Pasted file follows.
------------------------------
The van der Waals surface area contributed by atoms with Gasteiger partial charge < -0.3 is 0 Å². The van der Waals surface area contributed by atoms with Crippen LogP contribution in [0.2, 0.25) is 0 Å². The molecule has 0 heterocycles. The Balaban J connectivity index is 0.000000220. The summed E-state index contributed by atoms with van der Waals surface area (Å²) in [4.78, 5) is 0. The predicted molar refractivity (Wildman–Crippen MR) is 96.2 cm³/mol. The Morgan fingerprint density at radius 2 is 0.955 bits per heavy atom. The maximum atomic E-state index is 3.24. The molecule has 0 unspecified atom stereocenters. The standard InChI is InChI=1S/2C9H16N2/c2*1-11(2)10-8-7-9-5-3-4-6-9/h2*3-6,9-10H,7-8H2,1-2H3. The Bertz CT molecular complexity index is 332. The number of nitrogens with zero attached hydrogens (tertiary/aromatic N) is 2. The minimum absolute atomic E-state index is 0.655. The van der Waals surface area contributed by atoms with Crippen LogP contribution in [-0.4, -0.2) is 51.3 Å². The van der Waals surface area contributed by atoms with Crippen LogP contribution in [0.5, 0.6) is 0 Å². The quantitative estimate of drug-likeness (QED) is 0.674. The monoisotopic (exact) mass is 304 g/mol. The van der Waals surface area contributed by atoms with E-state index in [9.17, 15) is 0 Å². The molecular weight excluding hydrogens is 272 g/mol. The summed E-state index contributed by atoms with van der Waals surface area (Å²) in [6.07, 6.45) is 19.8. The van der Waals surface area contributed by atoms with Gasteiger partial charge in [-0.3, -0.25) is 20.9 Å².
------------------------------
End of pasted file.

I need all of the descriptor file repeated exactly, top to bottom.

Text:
The van der Waals surface area contributed by atoms with Gasteiger partial charge < -0.3 is 0 Å². The van der Waals surface area contributed by atoms with Crippen LogP contribution in [0.2, 0.25) is 0 Å². The molecule has 0 heterocycles. The Balaban J connectivity index is 0.000000220. The summed E-state index contributed by atoms with van der Waals surface area (Å²) in [4.78, 5) is 0. The predicted molar refractivity (Wildman–Crippen MR) is 96.2 cm³/mol. The Morgan fingerprint density at radius 2 is 0.955 bits per heavy atom. The maximum atomic E-state index is 3.24. The molecule has 0 unspecified atom stereocenters. The standard InChI is InChI=1S/2C9H16N2/c2*1-11(2)10-8-7-9-5-3-4-6-9/h2*3-6,9-10H,7-8H2,1-2H3. The Bertz CT molecular complexity index is 332. The number of nitrogens with zero attached hydrogens (tertiary/aromatic N) is 2. The minimum absolute atomic E-state index is 0.655. The van der Waals surface area contributed by atoms with Crippen LogP contribution in [-0.4, -0.2) is 51.3 Å². The van der Waals surface area contributed by atoms with Crippen LogP contribution in [0.5, 0.6) is 0 Å². The quantitative estimate of drug-likeness (QED) is 0.674. The monoisotopic (exact) mass is 304 g/mol. The van der Waals surface area contributed by atoms with E-state index in [9.17, 15) is 0 Å². The molecular weight excluding hydrogens is 272 g/mol. The summed E-state index contributed by atoms with van der Waals surface area (Å²) in [6.07, 6.45) is 19.8. The van der Waals surface area contributed by atoms with Gasteiger partial charge in [-0.3, -0.25) is 20.9 Å².